COMMENTARY | Did Tiger Woods lie at the Players Championship?
No, not about his drop on the 14th hole during the final round; that's a different argument for a different day.
This is about "The Incident."
Let's set the scene: It's the third round of the Players Championship. Woods and his playing partner, Sergio Garcia, have 37 holes and one shot under their belts so far. Woods, who has been working the ball beautifully all week, misses one left into the gallery amongst the trees. Garcia does not. He's positioned beautifully on the right side of the fairway on the par-5 second hole at TPC Sawgrass, away by a yard, according to the PGA Tour's Shot Tracker, and therefore, the first to play.
As Garcia prepares himself, Woods is languishing in a sea of spectators, clearing room for his next shot. Once a human V is made around Woods and his preferred line, he assesses his options. He sees an opening and believes that he can hit a 5-wood up near the green. He pulls his club, almost out of habit as he continues to plot his upcoming shot in his head, mumbling yardage numbers and wind direction and ball flight when sporadic cheering comes from the spectators surrounding him.
Momentarily knocked out of his supreme focus, Woods realizes the applause is for his club choice -- one that indicates to the crowd he is going for the par-5 green in two. Woods, now aware of his misstep, attempts to quiet the crowd by putting a finger to his lips and pointing toward his playing partner who, unbeknownst to Woods, has just struck his second shot. Woods refocuses himself and goes back to crunching numbers.
Meanwhile, Garcia's second shot is right going righter. He looks in Woods' direction -- still holding his follow-through -- with an expression somewhere between disbelief and disgust.
The two continue playing under ominous skies until play is called due to weather five holes later. During the nearly two-hour rain delay, Garcia makes his gripe with Woods known, insinuating in a Golf Channel interview that Woods pulled his club as an act of gamesmanship to mess with the Spaniard.
Asked about Garcia's comments following the round, Woods said he was aware of what was said and noted that a marshal told him that Garcia had already played his shot.
The duo's past and disdain for one another made news as the incident on the second hole played the role of reignitor of the imbroglio.
The next layer of the story came out Monday, long after Woods had already raised the crystal trophy above his head. SI.com's Michael Bamberger talked to a pair of marshals who were working the second hole Saturday when "The Incident" took place.
The chief of marshals for the first three holes, John North, stood over Woods' ball after it came to rest off the tee to protect it from the stampede of fans hoping to get within an arm's reach of Woods.
Questioned about the truth of Woods' assertion that marshals had told him Garcia had played his shot prior to Woods pulling a club, North said, "Nothing was said to us and we certainly said nothing to him.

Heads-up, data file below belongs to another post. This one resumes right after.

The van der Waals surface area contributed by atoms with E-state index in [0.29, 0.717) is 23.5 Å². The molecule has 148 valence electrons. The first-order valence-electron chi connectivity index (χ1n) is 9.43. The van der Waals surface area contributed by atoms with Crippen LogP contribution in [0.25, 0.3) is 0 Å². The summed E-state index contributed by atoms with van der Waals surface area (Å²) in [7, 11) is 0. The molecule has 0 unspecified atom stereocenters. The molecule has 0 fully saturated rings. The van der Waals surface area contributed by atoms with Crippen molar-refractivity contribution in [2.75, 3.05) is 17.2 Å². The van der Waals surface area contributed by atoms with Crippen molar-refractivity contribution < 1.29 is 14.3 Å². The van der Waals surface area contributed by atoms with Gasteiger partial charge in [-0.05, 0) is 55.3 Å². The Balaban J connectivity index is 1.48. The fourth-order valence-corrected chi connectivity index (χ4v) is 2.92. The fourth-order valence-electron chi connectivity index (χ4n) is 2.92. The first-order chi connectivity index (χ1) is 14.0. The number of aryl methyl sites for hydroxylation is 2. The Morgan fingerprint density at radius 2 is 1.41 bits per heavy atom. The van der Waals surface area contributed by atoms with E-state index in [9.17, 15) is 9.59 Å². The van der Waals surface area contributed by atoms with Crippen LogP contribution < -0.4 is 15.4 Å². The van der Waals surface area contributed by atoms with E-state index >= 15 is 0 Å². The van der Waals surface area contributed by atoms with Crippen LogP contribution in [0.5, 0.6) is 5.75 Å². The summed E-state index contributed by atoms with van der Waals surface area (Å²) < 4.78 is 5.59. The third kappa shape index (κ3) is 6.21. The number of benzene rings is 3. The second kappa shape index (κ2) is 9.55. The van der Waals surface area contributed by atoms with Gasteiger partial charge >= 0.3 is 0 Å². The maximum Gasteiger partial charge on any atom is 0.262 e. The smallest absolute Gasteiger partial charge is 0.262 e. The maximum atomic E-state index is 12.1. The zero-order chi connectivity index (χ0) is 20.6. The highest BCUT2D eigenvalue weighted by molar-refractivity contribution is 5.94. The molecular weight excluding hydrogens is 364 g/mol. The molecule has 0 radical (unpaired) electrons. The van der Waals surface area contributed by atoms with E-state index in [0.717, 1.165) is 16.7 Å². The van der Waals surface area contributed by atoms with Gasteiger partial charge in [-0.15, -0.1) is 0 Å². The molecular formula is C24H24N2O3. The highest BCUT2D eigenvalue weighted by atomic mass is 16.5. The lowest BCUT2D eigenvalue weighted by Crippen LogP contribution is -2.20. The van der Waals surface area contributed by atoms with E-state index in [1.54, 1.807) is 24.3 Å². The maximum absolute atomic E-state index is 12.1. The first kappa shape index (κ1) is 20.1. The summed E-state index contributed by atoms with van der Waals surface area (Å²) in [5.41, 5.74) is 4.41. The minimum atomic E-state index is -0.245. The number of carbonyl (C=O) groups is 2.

"I was disappointed to hear him make those remarks. We're there to help the players and enhance the experience of the fans. He was saying what was good for him. It lacked character."
(North's comments have since been refuted by another marshal who admitted to telling Woods that Garcia had hit, although Woods had already pulled his club.)
Later, on Sunday afternoon, North, a graduate of the Naval Academy and Vietnam War veteran, sat watching the television broadcast from a military appreciation tent. With Woods and Garcia coming down the stretch, North said of Woods, "I hate to say it, but I was rooting for him. It tears me apart. But when he's winning ..."
But when he's winning. When he's winning, we set aside our personal grievances or feelings toward Woods the man and embrace the greatness that is Woods the golfer.
Perhaps it's part of the American psyche to place athletes up on pedestals, hoping and wishing for them to be something better than themselves, more than mortal. We want to be a part of history; it's exhilarating and memorable. We want to say, "I was there when…"
That's how North felt watching the greatest golfer of this generation Sunday afternoon, not yet 24 hours since Woods, in North's opinion, lied for his own personal gain, and in essence, threw North and his marshals under the bus.
But that's what greatness does to people in the moment. It encapsulates us; that as by a matter of proximity, we were a part of something great as well.
And sure, after the trophy's been given out and Woods has flown his private jet back to his mansion on the water in his gated community you might feel a little dirty, a little let down or disappointed in yourself for casting aside your morals to embrace something bigger than yourself.
After all, it's just sports. It's just a man hitting a ball, right?
Yes, that's true, but you know, next week, next month or next year, you're going to be rooting for Tiger Woods to do something great again just so you can say, "I was there when…"
Chris Chaney is a Cincinnati, Ohio-based sportswriter. He has written for multiple outlets including WrongFairway.com, Hoopville.com, The Cincinnati (OH) Enquirer and The Clermont (OH) Sun.
Follow him on Twitter @Wrong_Fairway.
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- Tiger Woods